As a side note, RIPEMD was only used in the public scheme along with SHA256 (despite being significantly weaker) because at the time SHA256 was the only widely implemented and highly secure algorithm- meaning it could be as widely adopted and widely mined as possible. So SHA-256 was the logical choice for the main block algorithm. There wasn't another option for the wallet address' scheme that would be secure tunneling enough and still computationally feasible and easy to integrate. So SHA-256 was most secure, but without the round of RIPEMD-160 as the deterministic round, wallets could be brute forced at the same time as mining, with the same hardware.
For the most secure, fool-proof, uncrackable wallet, here's what I do/used to do: Use the Core node to bake Segwit P2SH addresses. I don't use HD wallets period, but HD is secure enough as long as you're using a truly random secret. Remember that the secret in a BIP33 HD wallet is the master privkey, additionally, each address has it's own xpriv, which, considering the combinations possible, saving the individual xprivs makes the most sense anyway. If you plan on spending the coins soon, just secure the wallet .dat file with a strong 16+ character (A-Z,a-z,()$&@#$/?¿%÷,0-9) passphrase (this is just the wallet file pw it has nothing to do with your addresses) then just throw the wallet on a flash drive or better yet an SD card or 2 and call it a day.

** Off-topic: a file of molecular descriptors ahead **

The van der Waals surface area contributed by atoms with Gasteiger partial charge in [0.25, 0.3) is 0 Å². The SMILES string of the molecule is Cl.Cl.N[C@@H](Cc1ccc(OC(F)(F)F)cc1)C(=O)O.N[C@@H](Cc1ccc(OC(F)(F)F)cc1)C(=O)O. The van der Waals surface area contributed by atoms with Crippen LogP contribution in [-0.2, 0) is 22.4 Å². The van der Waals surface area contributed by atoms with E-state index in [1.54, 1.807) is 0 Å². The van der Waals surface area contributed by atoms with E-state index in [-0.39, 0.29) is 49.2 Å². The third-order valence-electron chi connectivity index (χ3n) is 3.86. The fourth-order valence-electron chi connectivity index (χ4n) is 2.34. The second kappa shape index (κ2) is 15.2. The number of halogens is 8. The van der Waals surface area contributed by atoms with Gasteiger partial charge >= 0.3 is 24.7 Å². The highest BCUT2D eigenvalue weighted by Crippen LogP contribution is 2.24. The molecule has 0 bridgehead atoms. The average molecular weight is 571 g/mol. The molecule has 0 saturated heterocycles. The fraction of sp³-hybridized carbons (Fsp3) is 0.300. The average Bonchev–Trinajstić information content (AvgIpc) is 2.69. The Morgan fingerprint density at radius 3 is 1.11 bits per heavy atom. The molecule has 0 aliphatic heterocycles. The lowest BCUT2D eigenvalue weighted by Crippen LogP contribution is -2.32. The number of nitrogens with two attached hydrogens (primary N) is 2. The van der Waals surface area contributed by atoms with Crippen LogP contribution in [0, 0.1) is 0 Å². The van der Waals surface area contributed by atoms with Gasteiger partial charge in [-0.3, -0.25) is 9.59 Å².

For addresses you plan to put on ice for a while, concat your coins into a handful of accounts, don't store more than $1,000/address. Then using the `dumpprivkey' Core CLI command (I think that's the command, it's something like that, type help and you'll see it if I'm wrong), a text encrypting program (for good measure) and a barcode/QR code generator (all offline!), get the private keys for each address, encrypt the text with an easy to remember password (you'll be taking the keys offline, and storing physically, so no need to worry too much about that pass, it's better to just keep them physically safe), and then generate QR codes for each. Paste them all into a word doc with the corresponding (lightly) encrypted numbers you generated the QRs with. Print out a couple copies and then delete the addresses from the wallet.
Put those paper wallets somewhere safe. You could also split the key down the middle and store the 2 parts of the paper wallets in different places instead of encrypting the plaintext xprivs. So you'd need to scan both paper keys and paste the solutions together to access the coins.
That's all a bit extreme... in reality, unless you're super paranoid and storing millions, you'll be fine by keeping your coins in the core node with decent firewall and a good .dat passphrase.
BUT ELECTRUM IS NO GOOD!
'''
Context Link
Go1dfish undelete link
unreddit undelete link
Author: Nycmdthroaway
submitted by removalbot to removalbot [link] [comments]

Bitcoin is controlled by a smaller group than the FED, and it's not owned by anyone.